Feds Investigate Possible TerraUSD, Luna Price Manipulation By Sam Bankman-Fried: NYT

Zinger Key Points
  • The inquiry is in its initial phase and is part of a broader inquiry into the downfall of FTX.
  • It is also being investigated whether FTX broke the US money-laundering laws.

U.S. federal prosecutors have reportedly launched an investigation into whether Sam Bankman-Fried manipulated prices of TerraUSD USTC/USD and Luna LUNA/USD to benefit the entities he owned — cryptocurrency exchange FTX and Alameda Research.

What Happened: According to a report by New York Times, the inquiry is in its initial phase and is part of a broader inquiry into the downfall of FTX and the possible misuse of billions of dollars of customers’ money, which have reportedly gone missing.

Federal prosecutors and the Securities and Exchange Commission are examining if FTX has violated any law by transferring its customer's money to Alameda. Last month, a rush on withdrawals revealed an $8 billion hole in the exchange's finances, which caused the company to go bust. Bankman-Fried resigned from his position as FTX CEO when the company filed for bankruptcy on Nov. 11.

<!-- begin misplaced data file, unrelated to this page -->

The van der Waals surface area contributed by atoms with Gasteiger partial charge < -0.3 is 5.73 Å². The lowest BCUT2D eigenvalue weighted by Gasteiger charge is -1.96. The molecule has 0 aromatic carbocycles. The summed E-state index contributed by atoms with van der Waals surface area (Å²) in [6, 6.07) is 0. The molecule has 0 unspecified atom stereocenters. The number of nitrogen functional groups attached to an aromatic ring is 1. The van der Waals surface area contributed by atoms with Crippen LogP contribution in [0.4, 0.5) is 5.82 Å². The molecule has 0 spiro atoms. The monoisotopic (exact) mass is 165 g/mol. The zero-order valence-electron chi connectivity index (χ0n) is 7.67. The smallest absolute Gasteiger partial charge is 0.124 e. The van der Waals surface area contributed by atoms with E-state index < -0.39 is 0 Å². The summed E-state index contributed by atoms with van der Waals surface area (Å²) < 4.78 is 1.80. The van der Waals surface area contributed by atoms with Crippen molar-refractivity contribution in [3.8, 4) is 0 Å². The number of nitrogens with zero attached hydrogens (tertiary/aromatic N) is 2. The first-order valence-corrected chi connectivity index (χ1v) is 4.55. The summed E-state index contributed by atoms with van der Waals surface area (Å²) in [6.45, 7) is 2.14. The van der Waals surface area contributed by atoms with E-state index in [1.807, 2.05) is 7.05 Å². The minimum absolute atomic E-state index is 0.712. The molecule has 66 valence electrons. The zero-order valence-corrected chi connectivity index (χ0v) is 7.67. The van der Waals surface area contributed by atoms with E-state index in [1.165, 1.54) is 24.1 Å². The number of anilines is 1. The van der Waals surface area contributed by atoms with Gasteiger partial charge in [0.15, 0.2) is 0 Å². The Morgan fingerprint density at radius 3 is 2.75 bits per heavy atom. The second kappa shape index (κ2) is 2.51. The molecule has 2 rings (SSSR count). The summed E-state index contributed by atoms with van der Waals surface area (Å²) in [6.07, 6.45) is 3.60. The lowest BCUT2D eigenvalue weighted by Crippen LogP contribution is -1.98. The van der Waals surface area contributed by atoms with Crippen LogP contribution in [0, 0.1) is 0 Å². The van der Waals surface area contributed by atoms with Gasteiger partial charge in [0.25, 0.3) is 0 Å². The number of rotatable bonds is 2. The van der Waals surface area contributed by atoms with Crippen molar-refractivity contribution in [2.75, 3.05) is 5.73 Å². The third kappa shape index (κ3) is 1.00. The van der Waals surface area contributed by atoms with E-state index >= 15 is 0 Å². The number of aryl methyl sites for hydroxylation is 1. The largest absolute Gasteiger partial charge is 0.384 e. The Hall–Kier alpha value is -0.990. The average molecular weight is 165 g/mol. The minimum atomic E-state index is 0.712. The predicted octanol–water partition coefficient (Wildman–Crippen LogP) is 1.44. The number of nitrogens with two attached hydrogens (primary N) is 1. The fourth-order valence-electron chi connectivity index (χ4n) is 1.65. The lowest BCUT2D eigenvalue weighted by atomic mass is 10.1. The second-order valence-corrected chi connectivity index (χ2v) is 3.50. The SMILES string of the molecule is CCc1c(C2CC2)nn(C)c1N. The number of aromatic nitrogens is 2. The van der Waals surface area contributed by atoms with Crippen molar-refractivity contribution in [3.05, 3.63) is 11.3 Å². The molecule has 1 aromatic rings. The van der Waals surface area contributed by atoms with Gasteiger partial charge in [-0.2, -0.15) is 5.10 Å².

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Why It Matters: It is also being investigated whether FTX broke U.S. anti-money-laundering laws which call for money transfer businesses to identify their clients and inform the authorized authorities of any suspicious behavior.

In a statement to New York Times, Bankman-Fried said he was “not aware of any market manipulation and certainly never intended to engage in market manipulation.” 

“To the best of my knowledge, all transactions were for investment or for hedging,” he added.

Do Kwon, the founder of stablecoin Terra tweeted that “the time has come for Genesis Trading to reveal if they provided the $1 billion UST shortly before the crash to SBF or Alameda.”

Kwon said that Alameda had taken out a loan "of nine figures worth of" Bitcoin BTC/USD from Voyager — disclosed in public bankruptcy records — on the dates of the stablecoin de-peg and requested other big corporations to loan even more (ten figures). 

He insisted that the purpose of this loan must be made known to the public. “What’s done in darkness will come to light,” he said.

Representatives of the U.S. Attorney’s Office for the Southern District of New York in Manhattan did not immediately respond to Benzinga’s comment.

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Posted In: Alameda ResearchDo KwonFTXSam Bankman-FriedCryptocurrencyNewsTop StoriesMarketsMedia

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